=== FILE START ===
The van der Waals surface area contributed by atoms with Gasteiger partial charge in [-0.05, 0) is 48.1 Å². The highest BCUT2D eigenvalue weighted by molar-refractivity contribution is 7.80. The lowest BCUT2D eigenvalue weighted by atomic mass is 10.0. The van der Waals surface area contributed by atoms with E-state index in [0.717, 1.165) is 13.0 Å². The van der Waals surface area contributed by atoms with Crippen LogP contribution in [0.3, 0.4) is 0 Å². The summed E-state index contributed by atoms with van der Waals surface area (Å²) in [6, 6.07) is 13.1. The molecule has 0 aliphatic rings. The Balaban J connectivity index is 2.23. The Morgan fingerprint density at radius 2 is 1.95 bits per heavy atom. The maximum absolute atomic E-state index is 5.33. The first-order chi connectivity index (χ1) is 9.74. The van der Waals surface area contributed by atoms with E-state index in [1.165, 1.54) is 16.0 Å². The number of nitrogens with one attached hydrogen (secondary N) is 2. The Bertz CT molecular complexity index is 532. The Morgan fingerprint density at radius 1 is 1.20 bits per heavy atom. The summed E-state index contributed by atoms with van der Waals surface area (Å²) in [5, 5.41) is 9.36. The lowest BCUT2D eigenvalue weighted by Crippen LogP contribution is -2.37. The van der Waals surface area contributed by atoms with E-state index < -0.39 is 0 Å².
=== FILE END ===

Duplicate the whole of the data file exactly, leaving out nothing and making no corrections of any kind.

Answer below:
The van der Waals surface area contributed by atoms with Gasteiger partial charge in [-0.05, 0) is 48.1 Å². The highest BCUT2D eigenvalue weighted by molar-refractivity contribution is 7.80. The lowest BCUT2D eigenvalue weighted by atomic mass is 10.0. The van der Waals surface area contributed by atoms with E-state index in [0.717, 1.165) is 13.0 Å². The van der Waals surface area contributed by atoms with Crippen LogP contribution in [0.3, 0.4) is 0 Å². The summed E-state index contributed by atoms with van der Waals surface area (Å²) in [6, 6.07) is 13.1. The molecule has 0 aliphatic rings. The Balaban J connectivity index is 2.23. The Morgan fingerprint density at radius 2 is 1.95 bits per heavy atom. The maximum absolute atomic E-state index is 5.33. The first-order chi connectivity index (χ1) is 9.74. The van der Waals surface area contributed by atoms with E-state index in [1.165, 1.54) is 16.0 Å². The number of nitrogens with one attached hydrogen (secondary N) is 2. The Bertz CT molecular complexity index is 532. The Morgan fingerprint density at radius 1 is 1.20 bits per heavy atom. The summed E-state index contributed by atoms with van der Waals surface area (Å²) in [5, 5.41) is 9.36. The lowest BCUT2D eigenvalue weighted by Crippen LogP contribution is -2.37. The van der Waals surface area contributed by atoms with E-state index < -0.39 is 0 Å².